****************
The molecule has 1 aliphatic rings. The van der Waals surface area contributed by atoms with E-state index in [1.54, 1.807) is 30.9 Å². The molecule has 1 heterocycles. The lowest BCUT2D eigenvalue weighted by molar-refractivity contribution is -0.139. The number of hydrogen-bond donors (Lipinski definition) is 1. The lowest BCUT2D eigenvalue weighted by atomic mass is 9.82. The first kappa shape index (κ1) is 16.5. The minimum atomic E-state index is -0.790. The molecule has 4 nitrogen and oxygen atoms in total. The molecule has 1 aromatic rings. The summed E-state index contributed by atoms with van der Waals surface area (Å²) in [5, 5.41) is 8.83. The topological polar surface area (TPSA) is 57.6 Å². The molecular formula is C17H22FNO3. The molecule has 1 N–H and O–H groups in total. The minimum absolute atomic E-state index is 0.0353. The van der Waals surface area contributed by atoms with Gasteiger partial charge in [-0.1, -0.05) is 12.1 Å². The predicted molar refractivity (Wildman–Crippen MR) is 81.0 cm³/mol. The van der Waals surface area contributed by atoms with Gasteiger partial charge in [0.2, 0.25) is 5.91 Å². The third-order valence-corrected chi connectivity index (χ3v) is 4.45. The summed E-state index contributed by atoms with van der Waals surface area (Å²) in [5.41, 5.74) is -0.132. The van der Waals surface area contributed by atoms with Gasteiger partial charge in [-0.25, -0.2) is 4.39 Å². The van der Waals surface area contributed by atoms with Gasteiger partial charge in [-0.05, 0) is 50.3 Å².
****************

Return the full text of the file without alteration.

The molecule has 1 aliphatic rings. The van der Waals surface area contributed by atoms with E-state index in [1.54, 1.807) is 30.9 Å². The molecule has 1 heterocycles. The lowest BCUT2D eigenvalue weighted by molar-refractivity contribution is -0.139. The number of hydrogen-bond donors (Lipinski definition) is 1. The lowest BCUT2D eigenvalue weighted by atomic mass is 9.82. The first kappa shape index (κ1) is 16.5. The minimum atomic E-state index is -0.790. The molecule has 4 nitrogen and oxygen atoms in total. The molecule has 1 aromatic rings. The summed E-state index contributed by atoms with van der Waals surface area (Å²) in [5, 5.41) is 8.83. The topological polar surface area (TPSA) is 57.6 Å². The molecular formula is C17H22FNO3. The molecule has 1 N–H and O–H groups in total. The minimum absolute atomic E-state index is 0.0353. The van der Waals surface area contributed by atoms with Gasteiger partial charge in [-0.1, -0.05) is 12.1 Å². The predicted molar refractivity (Wildman–Crippen MR) is 81.0 cm³/mol. The van der Waals surface area contributed by atoms with Gasteiger partial charge in [0.2, 0.25) is 5.91 Å². The third-order valence-corrected chi connectivity index (χ3v) is 4.45. The summed E-state index contributed by atoms with van der Waals surface area (Å²) in [5.41, 5.74) is -0.132. The van der Waals surface area contributed by atoms with Gasteiger partial charge in [-0.25, -0.2) is 4.39 Å². The van der Waals surface area contributed by atoms with Gasteiger partial charge in [-0.05, 0) is 50.3 Å².